As I review today’s photos I understand why Suzanne Axelsson, a philosophy teacher at the Filosofiska Förskola (philosophy preschool) in Stockholm is so highly considered as a practitioner for philosophy with very young children.
I have been following Suzanne through her blog Interaction Imagination for some time but it was magical to observe the way she communicates with children.
Philosophy is at the core of this preschool centre. Suzanne begins the week with a philosophy discussion and this sets the agenda for the week. How this program will develop depends on the children’s conversations and the teacher’s observations.
As an example the previous week they discussed the story of Hansel and Gretel. From this they explored forest animals and which animal would make a good leader, made a trip to a local museum to gather more information, built a Hansel and Gretel house out of blocks, photographed it and then reconstructed it using only the photos. And throughout the week’s activities, the dialogue continues ending with a recorded activity in their logbook. Much more on Suzanne’s blog on this exercise.
I observed a structured philosophy lesson.
- Suzanne gathered her class (only 7 as 4 had left for the holidays) and passed a box around. After some guessing a note was revealed. Why do children go to preschool? What did you think?
- A discussion commences which she continued to extend with new questions. There was a continuous involvement by all children for more than 20 minutes.
- An assistant who had scribed the conversation then read the dialogue back to the group. This was greatly enjoyed and several children made corrections where they had been misunderstood.
- The session finished with a bubble activity – an exercise in listening (I’ll call out who goes next), self regulation, turn taking and group dynamics (catch the bubbles but make sure you don’t touch anyone else).
It all seemed so simple and normal.
When I started philosophic discussions with this group a year ago they initially lasted around 10 minutes but now they are comfortable to talk for up to 25 minutes, said Suzanne.
Suzanne reiterated what I had heard from both Maaike and Sara. Philosophy is not difficult for young children and need not be difficult for teachers if they are open minded and ready to approach a discussion from child-up rather than adult-down, if they are skilled in asking open-ended questions and if they recognise a philosophy session is not ‘just talk’ but has a clear structure and purpose.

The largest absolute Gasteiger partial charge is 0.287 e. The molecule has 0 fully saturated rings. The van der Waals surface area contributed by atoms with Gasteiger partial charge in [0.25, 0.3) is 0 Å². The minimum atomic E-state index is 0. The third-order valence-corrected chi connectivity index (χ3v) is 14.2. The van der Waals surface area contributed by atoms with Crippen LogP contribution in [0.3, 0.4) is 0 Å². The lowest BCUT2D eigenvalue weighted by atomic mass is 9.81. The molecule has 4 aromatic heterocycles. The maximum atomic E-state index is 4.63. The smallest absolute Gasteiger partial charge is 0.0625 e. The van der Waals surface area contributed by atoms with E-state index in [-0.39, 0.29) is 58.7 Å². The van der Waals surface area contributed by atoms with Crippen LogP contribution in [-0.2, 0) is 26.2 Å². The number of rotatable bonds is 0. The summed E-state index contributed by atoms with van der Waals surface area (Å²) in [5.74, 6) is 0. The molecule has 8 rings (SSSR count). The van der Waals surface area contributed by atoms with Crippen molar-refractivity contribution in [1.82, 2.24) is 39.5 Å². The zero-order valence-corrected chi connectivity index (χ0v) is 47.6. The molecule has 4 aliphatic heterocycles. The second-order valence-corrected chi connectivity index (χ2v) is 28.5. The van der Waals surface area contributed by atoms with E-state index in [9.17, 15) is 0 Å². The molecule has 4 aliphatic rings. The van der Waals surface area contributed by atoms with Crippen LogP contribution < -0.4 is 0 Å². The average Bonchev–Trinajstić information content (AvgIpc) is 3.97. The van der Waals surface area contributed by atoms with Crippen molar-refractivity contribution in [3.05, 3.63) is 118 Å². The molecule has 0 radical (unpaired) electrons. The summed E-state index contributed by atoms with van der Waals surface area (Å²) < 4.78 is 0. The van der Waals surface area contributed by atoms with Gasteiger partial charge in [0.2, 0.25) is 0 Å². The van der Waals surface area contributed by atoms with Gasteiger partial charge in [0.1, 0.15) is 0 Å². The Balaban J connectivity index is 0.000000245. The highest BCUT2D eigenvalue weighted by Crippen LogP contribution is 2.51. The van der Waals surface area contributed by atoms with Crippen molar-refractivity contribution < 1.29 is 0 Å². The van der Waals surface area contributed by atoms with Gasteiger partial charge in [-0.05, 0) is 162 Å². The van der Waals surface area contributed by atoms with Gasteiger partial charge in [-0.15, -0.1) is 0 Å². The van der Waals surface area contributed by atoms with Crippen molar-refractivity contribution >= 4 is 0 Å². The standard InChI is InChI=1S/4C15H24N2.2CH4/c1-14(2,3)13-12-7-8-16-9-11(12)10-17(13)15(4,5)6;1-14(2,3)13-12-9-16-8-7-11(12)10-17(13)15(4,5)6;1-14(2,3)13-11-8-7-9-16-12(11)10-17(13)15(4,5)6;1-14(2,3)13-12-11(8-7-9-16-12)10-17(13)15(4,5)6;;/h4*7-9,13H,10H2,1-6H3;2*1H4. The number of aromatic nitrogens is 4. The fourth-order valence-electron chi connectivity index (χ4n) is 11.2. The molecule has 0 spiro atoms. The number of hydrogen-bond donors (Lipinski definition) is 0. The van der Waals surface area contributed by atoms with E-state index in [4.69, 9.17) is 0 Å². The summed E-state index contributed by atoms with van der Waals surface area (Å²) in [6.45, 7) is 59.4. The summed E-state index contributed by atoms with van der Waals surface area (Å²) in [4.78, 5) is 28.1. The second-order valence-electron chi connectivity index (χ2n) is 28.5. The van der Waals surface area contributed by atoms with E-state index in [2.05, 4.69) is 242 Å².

Children enrol at filosofiska, a private non profit making centre in Stockholm, from their first birthday and even in this pre-language stage, basic skills are practiced that are essential when they engage in a philosophic dialogue. They include:-
awareness of others
Suzanne laments we are not training children to be listeners. Communications is made up of talking, reading, writing and listening yet listening, which is the principal method of communicating, ranks lower in percentage of time taken in schools than the others. Perhaps we could also lament that we as adults are not good listeners.
So why do philosophy in the early years? Because it will open teachers up to the possibilities of young children. This is the way they will really understand and know their children, says Suzanne and she made references to Alison Gopnik’s research findings.
What I see at Filosofiska and at Sara and Maiike’s schools, where practitioners are explicitly introducing young children to philosophy, is a challenge to the accepted views of a child’s social and cognitive development.
I returned to Sue Lyle’s research and the point made that by uncritically accepting these views, we may be holding children back.
I refer to Alison Gopnik’s The Philosophical Baby and her conclusion that we have been significantly underrating and misperceiving the mind of a baby and that very young children learn more, create more, care more, and experience more than we had ever have imagined.
But is this Philosophy? I ask Suzanne.
Certainly. We do not ‘teach philosophy’ but we use the practice of philosophical inquiry as a tool to develop creative, critical and caring thinking in young children.
I talked with Suzanne about The Eyes of the Child project, which demonstrates that the process of ‘thinking’ can take many forms. She has written extensively on this on her blog.
After the children had left, I talked with the staff and together we shared our views on training. That’s for another blog. Thank you dear Suzanne.